On the eve of the NCAA College Basketball tournament, U.S. Secretary of Education Arne Duncan blasted the fact that several of the basketball teams participating have horrible graduation rates, and proposed in the future that schools must have at least 40% of their players graduate to be eligible for postseason play.
"We're trying to prepare students for life, not just for success on the court, " Duncan said Wednesday afternoon.
Duncan participated in a conference call with Richard Lapchick of the Institute for Diversity and Ethics in Sport at the University of Central Florida, who has just produced their annual survey of the graduation rates of both the men's and women's teams who have been selected to the 2010 tournament.
The men's basketball teams in this month's tourney who wouldn't make it if Secretary Duncan's proposal was in effect this year include a team that some say could win it all, the University of Kentucky Wildcats, whose graduation rates were listed at 36% this year.
Eight other schools in the men's event also wouldn't make the bill under Duncan's 40% cutoff rate. They include Arkansas-Pine Bluff (29%), Baylor (36%), California (20%), Clemson (37%), Georgia Tech (38%), Kentucky (31%), Louisville (38%), Maryland (8%), Missouri (36%), New Mexico State (36%), Tennessee (30%) and Washington (29%).
Lapchick said that those graduation rates do not include transfers or players who leave early for the NBA. They also don't reflect athletes who will play this month, as they include the most recent four-year classes that have had six years to graduate.
In his study, it shows that there is a large discrepancy between the graduation rates of white players vs. black players:
White male basketball student?athletes on tournament bound teams graduate at a rate of 84 percent versus
only 56 percent of African?American male basketball student?athletes. White female basketball student?athletes
on tournament bound teams graduate at 90 percent compared to 78 percent of African?American female
basketball student?athletes who graduate. These 28 and 12 percent disparities are alarming. The gap for men
increased by seven percentage points while the gap for women narrowed, from 16 to 12 percent from a year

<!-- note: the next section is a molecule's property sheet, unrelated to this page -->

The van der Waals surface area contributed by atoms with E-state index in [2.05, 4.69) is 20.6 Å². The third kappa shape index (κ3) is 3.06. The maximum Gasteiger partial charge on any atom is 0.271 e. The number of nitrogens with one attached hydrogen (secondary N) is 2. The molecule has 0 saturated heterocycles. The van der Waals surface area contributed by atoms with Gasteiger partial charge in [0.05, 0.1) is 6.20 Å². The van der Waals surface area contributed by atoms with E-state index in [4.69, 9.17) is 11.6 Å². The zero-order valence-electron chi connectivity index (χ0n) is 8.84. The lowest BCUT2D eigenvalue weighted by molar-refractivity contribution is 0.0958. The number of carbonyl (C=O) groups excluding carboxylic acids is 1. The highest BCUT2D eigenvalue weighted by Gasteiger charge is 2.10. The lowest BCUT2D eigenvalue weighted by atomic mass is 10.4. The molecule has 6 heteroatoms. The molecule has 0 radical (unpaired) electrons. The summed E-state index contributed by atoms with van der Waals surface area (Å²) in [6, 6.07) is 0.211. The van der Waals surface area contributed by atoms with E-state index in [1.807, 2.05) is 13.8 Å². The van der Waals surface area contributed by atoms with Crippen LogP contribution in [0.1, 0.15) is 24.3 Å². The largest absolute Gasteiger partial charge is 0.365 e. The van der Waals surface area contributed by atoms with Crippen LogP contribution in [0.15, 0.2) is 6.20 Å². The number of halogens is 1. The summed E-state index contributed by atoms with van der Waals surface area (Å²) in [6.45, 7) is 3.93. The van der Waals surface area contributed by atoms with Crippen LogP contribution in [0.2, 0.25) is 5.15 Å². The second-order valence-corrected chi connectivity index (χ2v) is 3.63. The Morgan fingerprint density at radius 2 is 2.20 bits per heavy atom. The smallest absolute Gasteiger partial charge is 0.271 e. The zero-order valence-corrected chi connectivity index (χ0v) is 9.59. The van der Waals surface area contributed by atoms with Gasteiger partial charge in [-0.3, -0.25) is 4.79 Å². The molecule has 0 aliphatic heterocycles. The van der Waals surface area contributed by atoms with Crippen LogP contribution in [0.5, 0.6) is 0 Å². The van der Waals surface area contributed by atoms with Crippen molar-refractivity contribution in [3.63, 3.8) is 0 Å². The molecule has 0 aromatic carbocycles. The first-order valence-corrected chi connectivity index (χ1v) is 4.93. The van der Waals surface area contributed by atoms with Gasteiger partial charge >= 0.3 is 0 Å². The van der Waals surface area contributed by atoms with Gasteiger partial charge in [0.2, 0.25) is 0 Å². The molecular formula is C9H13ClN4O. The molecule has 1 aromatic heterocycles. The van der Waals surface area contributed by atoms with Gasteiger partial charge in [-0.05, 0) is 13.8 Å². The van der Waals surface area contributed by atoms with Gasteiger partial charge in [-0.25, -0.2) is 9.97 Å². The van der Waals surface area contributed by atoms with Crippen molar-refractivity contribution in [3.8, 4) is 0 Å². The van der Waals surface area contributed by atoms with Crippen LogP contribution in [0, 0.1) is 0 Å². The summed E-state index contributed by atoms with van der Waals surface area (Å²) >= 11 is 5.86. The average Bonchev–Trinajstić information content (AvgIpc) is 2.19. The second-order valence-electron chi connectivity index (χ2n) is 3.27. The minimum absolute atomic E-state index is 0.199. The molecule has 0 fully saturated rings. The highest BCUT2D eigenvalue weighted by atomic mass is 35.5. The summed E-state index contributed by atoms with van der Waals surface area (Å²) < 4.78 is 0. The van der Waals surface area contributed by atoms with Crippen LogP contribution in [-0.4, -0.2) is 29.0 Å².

Lapchick emphasized that, African?American male and female basketball players graduate at a higher rate than
African?American males and females who are not student?athletes. The graduation rate for African?American
male students as a whole is only 38 percent, versus the overall rate of 62 percent for male white students, which
is a huge 24 percentage point gap. The graduation rate for African?American female students as a whole is 50
percent, versus the overall rate of 67 percent for white female students, which is 17 percentage point gap. Our
predominantly white campuses too often are not welcoming places for students of color, whether or not they
Also participating in the conference call was NAACP head Benjamin Jealous, who applauded the study for focusing on racial disparities. He mentioned schools such as Kentucky, UNLV and Maryland as being particularly egregious in that respect. The question for me is, do these things go far enough? One of the most troubling things is the gap between African-American and white collelge student athletes.
The two big Florida public universities reflect that discrepancy in broad relief. The University of Florida Gators, who won back-to-back NCAA championships in 2006 and 2007 but have missed the tourney the past two seasons, showed 100% graduation rate for their white players, but only 50% for their black student athletes. The Florida State Seminoles showed 100% graduation rate for their white athletes, but only 71% for their African-American basketball players.